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Imaging and genomic technologies have dramatically increased the amount of information generated and used to make clinical decisions for diseases like Alzheimer's. “There is an untapped opportunity to leverage existing data from longitudinal cohorts, from the postmortem human brain, and from clinical trials to help the field advance our shared goals more effectively than we otherwise could,” said BIO5 member Dr. Eric Reiman, Executive Director of the Banner Alzheimer’s Institute.
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The BIO5 Institute's Dr. Michael Worobey has reconstructed the genome of the Spanish Flu from century old blood samples. The University of Arizona scientist had connected with a man named Jim Cox. And Cox just so happened to have in his possession a collection of human tissue slides had handed down through the generations. Those slides, it turns out, could now help rewrite the history of the 1918 Spanish flu — altering our understanding of when it began and how it spread.
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The UA's Data Science Institute, known as Data7, a unit of the Office of Research, Discovery and Innovation, is focused on connecting researchers, fostering collaboration and promoting literacy across campus. UA-TRIPODS, an integrated research and educational institute funded by the National Science Foundation, shares these goals and also is focused on developing new algorithms and foundational approaches necessary for large-scale data-driven research.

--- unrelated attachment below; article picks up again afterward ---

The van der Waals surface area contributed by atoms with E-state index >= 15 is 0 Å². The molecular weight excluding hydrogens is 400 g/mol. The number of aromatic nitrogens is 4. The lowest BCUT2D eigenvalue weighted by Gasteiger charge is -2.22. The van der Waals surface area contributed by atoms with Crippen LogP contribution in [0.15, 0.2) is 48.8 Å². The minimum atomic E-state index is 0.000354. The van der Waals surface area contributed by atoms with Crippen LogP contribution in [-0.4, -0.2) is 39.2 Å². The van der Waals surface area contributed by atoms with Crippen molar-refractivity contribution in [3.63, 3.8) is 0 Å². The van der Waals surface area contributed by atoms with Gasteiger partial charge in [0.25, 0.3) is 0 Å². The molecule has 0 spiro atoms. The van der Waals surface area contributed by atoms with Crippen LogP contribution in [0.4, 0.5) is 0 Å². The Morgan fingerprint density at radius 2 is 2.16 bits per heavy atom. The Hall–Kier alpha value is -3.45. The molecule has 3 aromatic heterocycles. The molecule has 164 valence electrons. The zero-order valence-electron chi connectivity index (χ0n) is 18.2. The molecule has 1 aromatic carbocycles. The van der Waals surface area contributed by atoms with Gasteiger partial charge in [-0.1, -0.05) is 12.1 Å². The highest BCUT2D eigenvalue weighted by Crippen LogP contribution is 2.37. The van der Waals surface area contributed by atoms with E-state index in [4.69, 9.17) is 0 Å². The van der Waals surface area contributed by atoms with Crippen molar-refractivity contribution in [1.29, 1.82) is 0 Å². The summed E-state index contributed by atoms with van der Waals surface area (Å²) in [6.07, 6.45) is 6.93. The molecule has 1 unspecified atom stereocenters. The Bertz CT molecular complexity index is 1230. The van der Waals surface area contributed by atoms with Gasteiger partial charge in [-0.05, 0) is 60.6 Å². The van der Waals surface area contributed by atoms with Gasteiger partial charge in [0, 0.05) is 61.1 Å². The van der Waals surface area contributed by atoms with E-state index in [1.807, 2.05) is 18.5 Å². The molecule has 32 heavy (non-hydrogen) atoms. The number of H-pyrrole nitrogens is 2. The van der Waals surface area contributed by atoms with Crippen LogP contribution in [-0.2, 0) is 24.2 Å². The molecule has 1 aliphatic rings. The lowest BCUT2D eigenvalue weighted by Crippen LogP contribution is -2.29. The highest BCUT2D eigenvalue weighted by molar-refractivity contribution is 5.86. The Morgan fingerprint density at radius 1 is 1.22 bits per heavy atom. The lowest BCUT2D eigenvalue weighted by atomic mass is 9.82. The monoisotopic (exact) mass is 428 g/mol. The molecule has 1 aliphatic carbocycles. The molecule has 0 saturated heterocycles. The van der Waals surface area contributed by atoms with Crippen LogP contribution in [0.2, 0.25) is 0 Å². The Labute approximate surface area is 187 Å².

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UA ecologist and member of the BIO5 Institute, Dr. Ramona Walls is co-author on a recent Nature Ecology and Evolution paper, "Measuring species traits for biodiversity policy goals". This new research is part of collaboration with scientists around the world in an effort to study how species are responding to global changes in habitat, environment and climate.
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The KEYS Summer Research Internship Program lets high school students work alongside university faculty in top research labs. “Our interns learned to use tools that data scientists use every day...Their contributions will be used by many of the researchers that take advantage of our open access platform,” said Nirav Merchant, BIO5 member, CyVerse Co-Principal Investigator and Director of Data7.
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Drug interactions can pose a serious risk to patients when they are not identified and addressed. That is why a team of UA researchers, including BIO5's Dr. Vignesh Subbian, Assistant Professor in the Department of Biomedical Engineering and the Department of Systems & Industrial Engineering, are developing a drug interaction knowledge database, combined with clinically validated algorithms, which is expected to increase the specificity of warnings concerning dangerous drug combinations.